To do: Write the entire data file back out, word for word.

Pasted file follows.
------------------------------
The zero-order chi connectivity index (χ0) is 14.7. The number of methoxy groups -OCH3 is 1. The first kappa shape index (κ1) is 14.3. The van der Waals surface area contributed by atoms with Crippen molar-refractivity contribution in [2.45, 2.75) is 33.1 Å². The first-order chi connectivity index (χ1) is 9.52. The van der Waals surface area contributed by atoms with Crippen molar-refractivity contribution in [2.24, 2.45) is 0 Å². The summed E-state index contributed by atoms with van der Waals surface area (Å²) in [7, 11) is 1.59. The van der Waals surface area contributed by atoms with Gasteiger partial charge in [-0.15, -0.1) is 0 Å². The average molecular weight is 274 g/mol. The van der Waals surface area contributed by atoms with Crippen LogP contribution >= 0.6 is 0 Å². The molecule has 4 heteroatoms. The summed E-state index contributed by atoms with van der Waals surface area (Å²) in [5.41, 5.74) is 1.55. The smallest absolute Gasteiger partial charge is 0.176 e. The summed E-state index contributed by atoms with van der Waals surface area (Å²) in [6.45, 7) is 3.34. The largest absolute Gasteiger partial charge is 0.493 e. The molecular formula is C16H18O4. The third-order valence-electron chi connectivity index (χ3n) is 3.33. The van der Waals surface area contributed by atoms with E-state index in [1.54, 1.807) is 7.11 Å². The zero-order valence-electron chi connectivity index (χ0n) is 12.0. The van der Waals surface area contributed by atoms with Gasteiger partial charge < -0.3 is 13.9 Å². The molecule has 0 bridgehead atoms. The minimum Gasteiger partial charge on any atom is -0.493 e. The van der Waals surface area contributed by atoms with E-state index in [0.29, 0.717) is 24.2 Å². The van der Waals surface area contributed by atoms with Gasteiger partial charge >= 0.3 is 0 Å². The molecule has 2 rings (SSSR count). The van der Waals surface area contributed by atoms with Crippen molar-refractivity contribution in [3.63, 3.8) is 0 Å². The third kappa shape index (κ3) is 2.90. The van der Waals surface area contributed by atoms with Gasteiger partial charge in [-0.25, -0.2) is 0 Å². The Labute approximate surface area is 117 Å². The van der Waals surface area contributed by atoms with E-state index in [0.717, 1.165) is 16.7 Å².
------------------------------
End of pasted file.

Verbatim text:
The zero-order chi connectivity index (χ0) is 14.7. The number of methoxy groups -OCH3 is 1. The first kappa shape index (κ1) is 14.3. The van der Waals surface area contributed by atoms with Crippen molar-refractivity contribution in [2.45, 2.75) is 33.1 Å². The first-order chi connectivity index (χ1) is 9.52. The van der Waals surface area contributed by atoms with Crippen molar-refractivity contribution in [2.24, 2.45) is 0 Å². The summed E-state index contributed by atoms with van der Waals surface area (Å²) in [7, 11) is 1.59. The van der Waals surface area contributed by atoms with Gasteiger partial charge in [-0.15, -0.1) is 0 Å². The average molecular weight is 274 g/mol. The van der Waals surface area contributed by atoms with Crippen LogP contribution >= 0.6 is 0 Å². The molecule has 4 heteroatoms. The summed E-state index contributed by atoms with van der Waals surface area (Å²) in [5.41, 5.74) is 1.55. The smallest absolute Gasteiger partial charge is 0.176 e. The summed E-state index contributed by atoms with van der Waals surface area (Å²) in [6.45, 7) is 3.34. The largest absolute Gasteiger partial charge is 0.493 e. The molecular formula is C16H18O4. The third-order valence-electron chi connectivity index (χ3n) is 3.33. The van der Waals surface area contributed by atoms with E-state index in [1.54, 1.807) is 7.11 Å². The zero-order valence-electron chi connectivity index (χ0n) is 12.0. The van der Waals surface area contributed by atoms with Gasteiger partial charge < -0.3 is 13.9 Å². The molecule has 0 bridgehead atoms. The minimum Gasteiger partial charge on any atom is -0.493 e. The van der Waals surface area contributed by atoms with E-state index in [0.29, 0.717) is 24.2 Å². The van der Waals surface area contributed by atoms with Gasteiger partial charge >= 0.3 is 0 Å². The molecule has 2 rings (SSSR count). The van der Waals surface area contributed by atoms with Crippen molar-refractivity contribution in [3.63, 3.8) is 0 Å². The third kappa shape index (κ3) is 2.90. The van der Waals surface area contributed by atoms with Gasteiger partial charge in [-0.25, -0.2) is 0 Å². The Labute approximate surface area is 117 Å². The van der Waals surface area contributed by atoms with E-state index in [0.717, 1.165) is 16.7 Å².